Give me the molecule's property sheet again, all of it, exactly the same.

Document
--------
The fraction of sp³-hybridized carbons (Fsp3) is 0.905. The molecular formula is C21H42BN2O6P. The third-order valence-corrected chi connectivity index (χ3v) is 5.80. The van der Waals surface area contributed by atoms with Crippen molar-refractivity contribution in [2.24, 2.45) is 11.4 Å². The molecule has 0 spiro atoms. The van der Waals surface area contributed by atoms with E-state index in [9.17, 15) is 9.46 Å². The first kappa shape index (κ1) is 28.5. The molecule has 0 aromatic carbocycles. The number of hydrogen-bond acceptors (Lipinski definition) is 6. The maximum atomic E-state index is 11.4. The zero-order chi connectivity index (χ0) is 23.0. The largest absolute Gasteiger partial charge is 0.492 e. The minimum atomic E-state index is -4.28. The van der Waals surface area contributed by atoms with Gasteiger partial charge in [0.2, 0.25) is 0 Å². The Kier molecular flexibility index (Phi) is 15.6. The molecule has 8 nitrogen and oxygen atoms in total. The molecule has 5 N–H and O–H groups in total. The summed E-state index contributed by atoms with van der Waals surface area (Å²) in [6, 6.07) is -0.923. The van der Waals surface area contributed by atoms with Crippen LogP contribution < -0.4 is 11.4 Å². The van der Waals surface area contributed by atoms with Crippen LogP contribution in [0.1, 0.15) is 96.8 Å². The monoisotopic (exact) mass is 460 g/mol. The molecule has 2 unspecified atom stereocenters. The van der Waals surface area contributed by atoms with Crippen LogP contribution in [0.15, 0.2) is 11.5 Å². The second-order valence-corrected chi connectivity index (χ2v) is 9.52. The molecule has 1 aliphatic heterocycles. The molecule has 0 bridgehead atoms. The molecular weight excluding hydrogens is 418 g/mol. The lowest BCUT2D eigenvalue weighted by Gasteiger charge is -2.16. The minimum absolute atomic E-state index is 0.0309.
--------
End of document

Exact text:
The fraction of sp³-hybridized carbons (Fsp3) is 0.905. The molecular formula is C21H42BN2O6P. The third-order valence-corrected chi connectivity index (χ3v) is 5.80. The van der Waals surface area contributed by atoms with Crippen molar-refractivity contribution in [2.24, 2.45) is 11.4 Å². The molecule has 0 spiro atoms. The van der Waals surface area contributed by atoms with E-state index in [9.17, 15) is 9.46 Å². The first kappa shape index (κ1) is 28.5. The molecule has 0 aromatic carbocycles. The number of hydrogen-bond acceptors (Lipinski definition) is 6. The maximum atomic E-state index is 11.4. The zero-order chi connectivity index (χ0) is 23.0. The largest absolute Gasteiger partial charge is 0.492 e. The minimum atomic E-state index is -4.28. The van der Waals surface area contributed by atoms with Gasteiger partial charge in [0.2, 0.25) is 0 Å². The Kier molecular flexibility index (Phi) is 15.6. The molecule has 8 nitrogen and oxygen atoms in total. The molecule has 5 N–H and O–H groups in total. The summed E-state index contributed by atoms with van der Waals surface area (Å²) in [6, 6.07) is -0.923. The van der Waals surface area contributed by atoms with Crippen LogP contribution < -0.4 is 11.4 Å². The van der Waals surface area contributed by atoms with Crippen LogP contribution in [0.1, 0.15) is 96.8 Å². The monoisotopic (exact) mass is 460 g/mol. The molecule has 2 unspecified atom stereocenters. The van der Waals surface area contributed by atoms with Crippen LogP contribution in [0.15, 0.2) is 11.5 Å². The second-order valence-corrected chi connectivity index (χ2v) is 9.52. The molecule has 1 aliphatic heterocycles. The molecule has 0 bridgehead atoms. The molecular weight excluding hydrogens is 418 g/mol. The lowest BCUT2D eigenvalue weighted by Gasteiger charge is -2.16. The minimum absolute atomic E-state index is 0.0309.